Five weeks ago, ExxonMobil, one of the world’s largest energy companies, called for the federal government to “enact measures often used in emergencies following hurricanes or other supply disruptions.” The company advocated “waivers of Jones Act provisions” as one policy option.
A week later, Gunvor SA, a commodities trading company, formally requested a waiver to bring in 13 million gallons of gasoline from Europe. This request was not granted.
As the calls for reform grow louder, the evidence against the Jones Act is piling up. In addition to the recent information provided by Bloomberg and others:
>> In 2020, the Grassroot Institute of Hawaii found the law raises gas prices in Hawaii by between $19 million and $55 million a year.
>> In 2020, Vincent Smith and Philip Hoxie from the American Enterprise Institute compared tanker lanes covered by the Jones Act to international lanes and found that “Jones Act routes are substantially less competitive than routes open to international competition.”
>> In 2019, a study from Rice University’s Baker Institute of Public Policy found that the law hikes transportation costs, siphoning $760 million from oil tanker owners and fuel consumers each year.
>> In 2014, the Congressional Research Service documented that it costs $2 a barrel to ship oil from the Gulf Coast to Canada, while shipping a barrel from the Gulf to the Northeast – a route covered by the Jones Act – costs between $5 and $6 a barrel.
>> In 2014, Gulf Oil CEO Joe Petrowski told CNBC: “If foreign owned and flag ships were able to carry gasoline in U.S. waters, the price of gasoline in the Northeast and in Florida could be 20 to 30 cents lower.”
>> A 1998 U.S. Government Accountability Office study showed that the law imposed a substantial economic burden on Alaska. Oil tankers lost between $119.7 million and $142.9 million each year due to the law.
It was in response to all this mounting evidence that the pro-Jones Act American Maritime Partnership claimed in its letter to the president in March that the Jones Act adds only “a few cents a gallon” to the cost of transporting fuel.
Coincidentally, at the same time it was telling Biden that, it also was promoting a graphic on its website alleging the law adds “less than $0.01” (1 cent) a gallon to what drivers pay at the pump.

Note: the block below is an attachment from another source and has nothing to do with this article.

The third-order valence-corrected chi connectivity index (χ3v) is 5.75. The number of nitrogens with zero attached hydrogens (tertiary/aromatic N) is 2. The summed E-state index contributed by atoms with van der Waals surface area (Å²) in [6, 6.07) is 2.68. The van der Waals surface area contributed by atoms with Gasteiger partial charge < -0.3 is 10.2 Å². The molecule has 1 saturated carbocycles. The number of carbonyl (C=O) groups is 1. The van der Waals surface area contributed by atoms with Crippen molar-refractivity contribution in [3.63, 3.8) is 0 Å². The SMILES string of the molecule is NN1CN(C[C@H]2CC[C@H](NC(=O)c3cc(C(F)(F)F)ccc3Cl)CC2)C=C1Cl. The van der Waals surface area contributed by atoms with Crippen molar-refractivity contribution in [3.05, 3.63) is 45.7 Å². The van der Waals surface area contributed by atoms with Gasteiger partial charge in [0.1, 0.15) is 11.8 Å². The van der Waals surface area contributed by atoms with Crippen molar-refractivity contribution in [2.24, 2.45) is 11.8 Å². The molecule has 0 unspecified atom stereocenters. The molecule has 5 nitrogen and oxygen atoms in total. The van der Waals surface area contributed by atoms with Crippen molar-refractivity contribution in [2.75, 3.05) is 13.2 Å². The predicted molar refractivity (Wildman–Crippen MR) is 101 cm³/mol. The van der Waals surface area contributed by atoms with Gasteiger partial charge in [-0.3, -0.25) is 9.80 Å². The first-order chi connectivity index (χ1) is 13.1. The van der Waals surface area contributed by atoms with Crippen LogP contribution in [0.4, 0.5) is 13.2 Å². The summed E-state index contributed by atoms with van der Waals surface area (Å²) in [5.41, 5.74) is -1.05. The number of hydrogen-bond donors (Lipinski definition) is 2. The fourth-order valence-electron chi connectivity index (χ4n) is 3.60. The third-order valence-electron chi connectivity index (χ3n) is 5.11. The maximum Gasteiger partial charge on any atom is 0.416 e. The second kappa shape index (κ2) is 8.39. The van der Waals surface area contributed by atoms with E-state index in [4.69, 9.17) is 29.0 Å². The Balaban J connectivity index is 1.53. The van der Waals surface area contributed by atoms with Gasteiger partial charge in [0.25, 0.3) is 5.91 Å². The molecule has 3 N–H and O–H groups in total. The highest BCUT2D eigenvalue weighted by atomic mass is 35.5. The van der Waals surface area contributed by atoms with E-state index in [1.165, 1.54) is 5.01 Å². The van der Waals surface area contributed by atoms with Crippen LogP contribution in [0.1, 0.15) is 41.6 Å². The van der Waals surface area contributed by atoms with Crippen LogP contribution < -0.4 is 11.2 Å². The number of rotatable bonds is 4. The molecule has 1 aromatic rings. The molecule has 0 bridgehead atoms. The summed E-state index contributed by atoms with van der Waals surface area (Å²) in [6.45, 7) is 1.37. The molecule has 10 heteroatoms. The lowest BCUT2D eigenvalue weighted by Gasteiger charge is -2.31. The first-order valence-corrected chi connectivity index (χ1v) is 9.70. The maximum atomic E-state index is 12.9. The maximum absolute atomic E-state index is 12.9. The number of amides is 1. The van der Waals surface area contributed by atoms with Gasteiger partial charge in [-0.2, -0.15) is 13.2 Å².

It is an allegation the AMP has been making for years, despite the many market changes, including inflation. Below is a graphic it published in April of this year. Below that is the same graphic from 2014, featuring a lower gas price but the same amount attributed to the Jones Act.
AMP graphic: April 2022
AMP graphic: July 2014
Both graphics are based on a 2013 study conducted for the Transportation Institute, another pro-Jones Act group. The Grassroot Institute of Hawaii reached out to inquire about the methodology of those findings, but the Transportation Institute has not responded.
In any case, the AMP’s letter to Biden contradicted the graphic on its website that ocean transportation adds “less than 1 cent a gallon” to the price of gasoline.
As for the AMP’s dubious statistic of “less than 1 cent a gallon,” that still could add to at least $106 million a year that Americans are having to pay because of the Jones Act.
Moreover, that is measuring the law’s impact on only refined gasoline, not crude oil, liquefied natural gas or propane. There’s no doubt the Jones Act adds to the price of those fuels as well.
Ironically, no matter which AMP statistic you choose, it is an admission by Jones Act supporters that their pet law affects the price of gasoline, even if they think the amounts are not anything anyone should be complaining about.
Perhaps the overwhelming evidence that the Jones Act raises the cost of fuel and continued calls for reform will encourage a change of heart in Congress and the White House. Until that happens, Americans nationwide will have to keep shelling out for this outdated law and its privileged few beneficiaries.